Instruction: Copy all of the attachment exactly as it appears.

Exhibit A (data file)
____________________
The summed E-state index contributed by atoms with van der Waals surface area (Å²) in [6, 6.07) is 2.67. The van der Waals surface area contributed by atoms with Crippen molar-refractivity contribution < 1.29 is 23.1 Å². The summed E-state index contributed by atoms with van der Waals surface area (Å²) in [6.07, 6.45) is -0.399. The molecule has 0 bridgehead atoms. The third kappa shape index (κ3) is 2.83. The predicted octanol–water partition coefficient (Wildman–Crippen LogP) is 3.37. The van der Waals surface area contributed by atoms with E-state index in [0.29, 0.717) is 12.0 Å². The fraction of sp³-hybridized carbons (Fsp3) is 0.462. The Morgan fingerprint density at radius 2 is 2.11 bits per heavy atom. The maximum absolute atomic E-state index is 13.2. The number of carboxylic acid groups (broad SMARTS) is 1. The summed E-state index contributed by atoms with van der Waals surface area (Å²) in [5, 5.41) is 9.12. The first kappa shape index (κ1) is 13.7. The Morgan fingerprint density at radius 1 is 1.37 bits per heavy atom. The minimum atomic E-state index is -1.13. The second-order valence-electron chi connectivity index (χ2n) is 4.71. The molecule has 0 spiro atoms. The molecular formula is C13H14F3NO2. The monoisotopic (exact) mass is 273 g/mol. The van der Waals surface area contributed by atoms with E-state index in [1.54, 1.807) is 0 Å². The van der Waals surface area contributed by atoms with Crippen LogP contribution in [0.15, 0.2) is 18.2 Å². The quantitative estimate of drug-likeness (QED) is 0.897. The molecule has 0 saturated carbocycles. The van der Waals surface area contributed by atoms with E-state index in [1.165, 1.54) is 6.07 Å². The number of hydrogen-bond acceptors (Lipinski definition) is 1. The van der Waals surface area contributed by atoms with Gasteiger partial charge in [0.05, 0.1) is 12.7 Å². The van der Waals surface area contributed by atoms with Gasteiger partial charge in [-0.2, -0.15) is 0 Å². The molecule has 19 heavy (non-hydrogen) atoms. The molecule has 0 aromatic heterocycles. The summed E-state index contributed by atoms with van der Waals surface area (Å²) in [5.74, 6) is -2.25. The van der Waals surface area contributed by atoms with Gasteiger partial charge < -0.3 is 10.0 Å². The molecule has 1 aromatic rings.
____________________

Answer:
The summed E-state index contributed by atoms with van der Waals surface area (Å²) in [6, 6.07) is 2.67. The van der Waals surface area contributed by atoms with Crippen molar-refractivity contribution < 1.29 is 23.1 Å². The summed E-state index contributed by atoms with van der Waals surface area (Å²) in [6.07, 6.45) is -0.399. The molecule has 0 bridgehead atoms. The third kappa shape index (κ3) is 2.83. The predicted octanol–water partition coefficient (Wildman–Crippen LogP) is 3.37. The van der Waals surface area contributed by atoms with E-state index in [0.29, 0.717) is 12.0 Å². The fraction of sp³-hybridized carbons (Fsp3) is 0.462. The Morgan fingerprint density at radius 2 is 2.11 bits per heavy atom. The maximum absolute atomic E-state index is 13.2. The number of carboxylic acid groups (broad SMARTS) is 1. The summed E-state index contributed by atoms with van der Waals surface area (Å²) in [5, 5.41) is 9.12. The first kappa shape index (κ1) is 13.7. The Morgan fingerprint density at radius 1 is 1.37 bits per heavy atom. The minimum atomic E-state index is -1.13. The second-order valence-electron chi connectivity index (χ2n) is 4.71. The molecule has 0 spiro atoms. The molecular formula is C13H14F3NO2. The monoisotopic (exact) mass is 273 g/mol. The van der Waals surface area contributed by atoms with E-state index in [1.54, 1.807) is 0 Å². The van der Waals surface area contributed by atoms with Crippen LogP contribution in [0.15, 0.2) is 18.2 Å². The quantitative estimate of drug-likeness (QED) is 0.897. The molecule has 0 saturated carbocycles. The van der Waals surface area contributed by atoms with E-state index in [1.165, 1.54) is 6.07 Å². The number of hydrogen-bond acceptors (Lipinski definition) is 1. The van der Waals surface area contributed by atoms with Gasteiger partial charge in [0.05, 0.1) is 12.7 Å². The van der Waals surface area contributed by atoms with Gasteiger partial charge in [-0.2, -0.15) is 0 Å². The molecule has 19 heavy (non-hydrogen) atoms. The molecule has 0 aromatic heterocycles. The summed E-state index contributed by atoms with van der Waals surface area (Å²) in [5.74, 6) is -2.25. The van der Waals surface area contributed by atoms with Gasteiger partial charge < -0.3 is 10.0 Å². The molecule has 1 aromatic rings.